Beth Thomas, the office manager for the Lincoln Veterinarian Clinic, said a raccoon that was acting aggressively was shot and killed by a resident who lives near the high school on U.S. 77.
She said the raccoon tested positive for rabies.
Thomas said this was the fifth raccoon since May of last year that has tested positive for rabies in Lincoln.
She said in the latest case, the raccoon attacked and killed a kitten Saturday night. The raccoon returned to the residence Sunday night and was acting strangely. The wild animal began to growl at a family member before it was shot and killed.
This was the second raccoon to test positive in recent days. A raccoon also tested positive for rabies in the Leeds/Moody area of St. Clair County.
Dr. James Ivey, a veterinarian at Coosa Valley Animal Clinic in Sylacauga and the rabies control officer for Talladega County, said people need to be especially careful around wild animals that are acting strangely or appear to have no fear of humans or other animals.
He said residents need to report strange acting animals to law enforcement immediately and stay clear of the animal.
Ivey said it is also important that people get their pets rabies vaccinations for protection. Rabies vaccinations are good for at least one year, and some vaccines are available that protect pets for three years.
“It’s not only for your pet, but for you and your family’s protection,” Ivey said. “We need to be vaccinating more dogs and cats.”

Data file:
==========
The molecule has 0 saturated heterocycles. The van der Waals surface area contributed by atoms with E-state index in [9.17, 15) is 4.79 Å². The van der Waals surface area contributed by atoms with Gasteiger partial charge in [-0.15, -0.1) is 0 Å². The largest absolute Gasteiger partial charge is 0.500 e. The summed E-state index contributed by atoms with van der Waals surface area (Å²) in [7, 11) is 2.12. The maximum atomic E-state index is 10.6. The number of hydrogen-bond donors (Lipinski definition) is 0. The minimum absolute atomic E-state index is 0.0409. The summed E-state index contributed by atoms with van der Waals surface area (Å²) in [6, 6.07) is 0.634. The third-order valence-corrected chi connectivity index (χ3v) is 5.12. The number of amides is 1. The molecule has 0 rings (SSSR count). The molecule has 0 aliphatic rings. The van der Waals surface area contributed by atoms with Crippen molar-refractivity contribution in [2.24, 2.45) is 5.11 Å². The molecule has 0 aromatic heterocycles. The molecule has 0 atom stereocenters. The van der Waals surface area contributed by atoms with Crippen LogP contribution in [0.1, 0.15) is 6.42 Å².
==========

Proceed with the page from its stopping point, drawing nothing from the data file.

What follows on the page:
He said rabies vaccinations do not cost much, and it only takes a few minutes for an animal to be vaccinated.
According to the Alabama Department of Public Health, rabies is a preventable disease caused by a virus that affects the central nervous system, the brain and spinal cord.
Rabies is transmitted from animal to animal and from animal to human.
Symptoms will not develop right away, but once symptoms appear, rabies is considered fatal.
According to the ADPH, its state laboratories confirmed 55 cases of rabies in 2012, which does not include results of testing performed by the USDA Wildlife Service.
Of the 2012 cases in Alabama, 34 raccoons, 10 bats, four cats, four dogs, two foxes and one cow tested positive for rabies.
According to the ADPH, the last known human case of rabies in Alabama was in 1994.
Ivey said it is best to notify law enforcement, who can dispatch an animal control officer if a wild animal is acting strangely and appears unexpectedly at your residence.
If you find a dead animal and suspect rabies, it is best to call authorities or the local health department, game warden or your local veterinarian for guidance.
Ivey said it is important that you or your animals are not exposed to an animal infected with rabies.
He said if you have to handle the animal, wear rubber gloves for protection and put the dead animal in double plastic bags before transporting the carcass.
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